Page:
Gestational exposure to PM2.5 is associated with adverse postnatal outcomes. PM2.5 can enter alveoli by using intratracheal instillation, even penetrate through lung cells into the blood circulation. Subsequently, they are transferred across the placenta and fetal blood brain barrier, causing the adverse birth outcomes of offspring. This study demonstrated that the gestational exposure resulted in cognitive and emotional disorders in female offspring although the offspring were not exposed to PM2.5. Placental metabolic pathways modulated fetal brain development and played a pivotal role for maternal-placental-fetal interactions in the fetal programming of adult behavioral and mental disorders. Samples of fetus, offspring hippocampus and placenta from the mice exposed to PM2.5 were investigated using a comprehensive approach including mass spectrometry-based lipidomics and three-dimensional imaging. The exposure induced the neuro-degeneration in hippocampus, impairment of placental cytoarchitecture, and reprogramming of lipidome, which might affect the modulation of maternal-fetal cross-talk and result in the behavior disorders of offspring. The variation of spatial distribution of lipids was profoundly affected in dorsal pallium and hippocampal formation regions of fetal brain, offspring hippocampus, as well as labyrinth and junctional zones of placenta. The abundance alteration of lipid markers associated with neurodegenerative diseases was validated in transgenic mouse model with Alzheimer's disease and human cerebrospinal fluid from patients with Parkinson's disease. The finding could help with the selection of more suitable heterogeneous-related substructures targeting PM2.5 exposure and the exploration of PM2.5-induced toxicological effects on neurodegenerative diseases.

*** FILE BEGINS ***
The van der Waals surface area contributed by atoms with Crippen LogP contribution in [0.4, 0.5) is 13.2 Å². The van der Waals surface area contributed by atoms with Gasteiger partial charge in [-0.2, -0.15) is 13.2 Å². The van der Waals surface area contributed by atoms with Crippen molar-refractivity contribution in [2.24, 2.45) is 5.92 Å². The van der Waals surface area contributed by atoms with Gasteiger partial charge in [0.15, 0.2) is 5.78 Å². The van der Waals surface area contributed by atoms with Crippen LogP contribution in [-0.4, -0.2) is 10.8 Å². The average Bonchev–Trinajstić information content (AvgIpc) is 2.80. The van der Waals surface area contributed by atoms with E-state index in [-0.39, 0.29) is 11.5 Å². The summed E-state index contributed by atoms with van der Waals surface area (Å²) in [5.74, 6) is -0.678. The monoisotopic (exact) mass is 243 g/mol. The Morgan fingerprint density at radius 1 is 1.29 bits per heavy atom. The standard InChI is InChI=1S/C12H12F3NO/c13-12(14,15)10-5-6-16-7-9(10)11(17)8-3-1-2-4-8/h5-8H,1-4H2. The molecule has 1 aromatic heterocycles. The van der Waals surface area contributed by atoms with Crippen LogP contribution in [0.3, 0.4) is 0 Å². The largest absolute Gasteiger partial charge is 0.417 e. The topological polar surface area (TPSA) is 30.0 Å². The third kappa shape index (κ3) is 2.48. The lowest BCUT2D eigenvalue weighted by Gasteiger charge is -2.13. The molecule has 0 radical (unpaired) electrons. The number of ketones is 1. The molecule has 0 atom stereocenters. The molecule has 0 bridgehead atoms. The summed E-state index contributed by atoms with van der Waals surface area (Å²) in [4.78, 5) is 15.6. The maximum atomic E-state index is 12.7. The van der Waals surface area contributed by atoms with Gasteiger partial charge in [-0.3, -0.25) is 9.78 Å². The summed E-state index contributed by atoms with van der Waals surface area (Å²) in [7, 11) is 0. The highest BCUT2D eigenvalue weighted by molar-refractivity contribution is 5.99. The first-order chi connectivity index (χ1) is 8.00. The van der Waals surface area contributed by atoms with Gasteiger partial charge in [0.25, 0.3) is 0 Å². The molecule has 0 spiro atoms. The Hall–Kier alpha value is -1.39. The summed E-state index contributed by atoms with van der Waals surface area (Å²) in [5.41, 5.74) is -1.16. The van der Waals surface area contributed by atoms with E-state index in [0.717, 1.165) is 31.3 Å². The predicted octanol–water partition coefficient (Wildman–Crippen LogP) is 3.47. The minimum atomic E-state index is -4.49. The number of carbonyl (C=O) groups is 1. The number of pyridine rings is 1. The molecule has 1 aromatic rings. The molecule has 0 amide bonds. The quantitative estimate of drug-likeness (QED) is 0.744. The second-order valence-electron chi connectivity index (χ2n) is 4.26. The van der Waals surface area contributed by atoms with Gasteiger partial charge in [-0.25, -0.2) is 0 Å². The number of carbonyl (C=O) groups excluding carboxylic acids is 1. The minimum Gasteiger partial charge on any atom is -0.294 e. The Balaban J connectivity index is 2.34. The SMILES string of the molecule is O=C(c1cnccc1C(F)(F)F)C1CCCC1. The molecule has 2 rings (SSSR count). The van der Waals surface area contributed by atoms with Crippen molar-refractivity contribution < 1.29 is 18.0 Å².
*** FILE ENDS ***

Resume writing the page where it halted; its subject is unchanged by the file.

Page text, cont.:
Scopus Subject Areas
- Airborne fine particulate matter
- Cognitive and emotional disorders
- Gestational exposure
- Lipid metabolism
- Mass spectrometry imaging